Every year, B/A Florist experiences high volumes of calls, delivery requests, and in-shop flower purchases on and around Valentine’s Day. This year, however, the local family-owned business will be closing their sales floor to customers from Feb. 8 to Feb. 14. Instead, customers can order bouquets and arrangements online or by phone. The orders will then be available for curbside pickup or delivery.
B/A Florist Owner Laurie Van Ark said this year the shop is doing things differently in order to keep employees and customers safe.
“Having been here in this location alone since 1984, the community is very used to being able to just stop and pop in and choose the flowers they want, but they cannot do that this year,” Van Ark said. “They’ve got to go to our website.”
In the summer months, B/A had offered contactless pick-up, but due to the cold temperatures, the shop is going to be using runners this Valentine’s Day. Customers can pull up in the parking lot, and stay in their cars. A runner will come out, take their information, and bring out their curbside orders.
Ordering flowers for delivery is also a popular tradition for many customers, and B/A is expecting that option to be even more popular this year. Delivery driver Aram Kabodian said the shop usually has four delivery drivers, but this year, there will be ten pairs of drivers.
“Usually, we have a couple hundred flowers delivered on Valentine’s Day and quite a few the day before, also,” Kabodian said. “We’re anticipating that’s how most people are going to get their flowers this year – delivered.”
He encourages all customers to make sure that supplied phone numbers and addresses are accurate to ensure a smooth delivery.
B/A Manager Cheryl Fountain wants customers to know they can also add greeting cards, chocolate, and other candies to their online orders. Options include chocolate bars, caramels, turtles, peanuts, almonds, pretzels, and more.
Although customers can’t step inside the shop to browse bouquets or build their own arrangement, Van Ark says shopping locally is still a better move than utilizing a third-party national service. B/A employees have heard many stories of unhappy experiences from customers who opted for that service instead of shopping locally for their floral needs.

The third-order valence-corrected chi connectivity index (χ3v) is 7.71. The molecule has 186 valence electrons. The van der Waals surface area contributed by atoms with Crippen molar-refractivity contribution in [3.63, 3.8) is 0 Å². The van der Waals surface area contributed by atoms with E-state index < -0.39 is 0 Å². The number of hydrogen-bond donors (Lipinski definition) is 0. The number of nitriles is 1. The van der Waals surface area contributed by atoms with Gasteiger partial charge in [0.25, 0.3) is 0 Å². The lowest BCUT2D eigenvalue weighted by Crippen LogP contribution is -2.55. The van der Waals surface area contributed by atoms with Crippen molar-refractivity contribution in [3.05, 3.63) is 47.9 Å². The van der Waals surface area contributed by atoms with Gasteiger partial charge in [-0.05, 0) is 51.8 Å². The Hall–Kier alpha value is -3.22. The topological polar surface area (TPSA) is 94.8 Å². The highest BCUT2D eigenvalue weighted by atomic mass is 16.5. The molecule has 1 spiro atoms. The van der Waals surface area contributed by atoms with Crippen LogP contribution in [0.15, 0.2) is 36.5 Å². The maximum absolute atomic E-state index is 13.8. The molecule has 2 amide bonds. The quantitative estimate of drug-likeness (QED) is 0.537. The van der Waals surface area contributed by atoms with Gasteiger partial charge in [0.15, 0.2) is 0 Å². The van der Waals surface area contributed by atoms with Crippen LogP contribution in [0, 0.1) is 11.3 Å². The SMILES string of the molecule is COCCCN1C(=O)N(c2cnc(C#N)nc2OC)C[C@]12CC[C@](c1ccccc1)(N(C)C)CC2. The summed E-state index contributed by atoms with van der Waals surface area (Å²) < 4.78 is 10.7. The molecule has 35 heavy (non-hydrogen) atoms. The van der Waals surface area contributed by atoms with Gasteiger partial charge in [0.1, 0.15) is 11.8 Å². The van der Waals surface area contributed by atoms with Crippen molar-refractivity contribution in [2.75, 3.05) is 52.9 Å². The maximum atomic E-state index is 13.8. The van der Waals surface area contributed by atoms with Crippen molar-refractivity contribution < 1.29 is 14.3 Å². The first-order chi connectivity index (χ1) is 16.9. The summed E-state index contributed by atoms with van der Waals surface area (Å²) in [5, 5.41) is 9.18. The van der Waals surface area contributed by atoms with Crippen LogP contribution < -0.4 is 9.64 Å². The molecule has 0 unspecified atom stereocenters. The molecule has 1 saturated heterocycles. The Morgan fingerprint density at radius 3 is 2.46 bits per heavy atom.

“In our industry, a lot of people don’t really understand the difference between calling my shop or calling [a third-party service],” Van Ark said, “but there is such a huge difference. When they order through [a third-party], the consumer will be charged a relay fee just for going through that service. Those orders go through basically an operator that’s a phone bank, not florists.”
So, ordering direct from local florists means dollars spent stay in the local economy, providing jobs in the community.
Van Ark also said that because the national-service operators are not florists, that creates a gap in customer service, industry experience, and even creativity. Delivered products often look very different than pictured, because of things like in-season flowers depending on regions.
“The sender is often not happy with the outcome,” she said.
If online ordering sounds intimidating, the staff at B/A Florist is available to work with you over the phone for custom arrangements. Online options also allow for customization like color preferences and desired scent levels. Roses prove to be a “safe bet,” but the staff also enjoy when customers choose “designer’s choice.” Van Ark said it’s a smart move for customers too.
“We have so many customers that want us as professionals to choose something. With designer’s choice, that allows us to pick the most colorful, or the biggest, whatever is in front of us. It actually would be beneficial to a sender if they really don’t have an idea.”
Van Ark asks customers for patience this year, but assures that even though ordering will be different, they can still expect the same level of passion and dedication they’ve come to expect from B/A over the past 41 years.
Editor’s note: We updated this article to generalize the discussion to “third-party national service providers” rather than naming specific ones due to Van Ark’s post-publication concerns about naming specific services.
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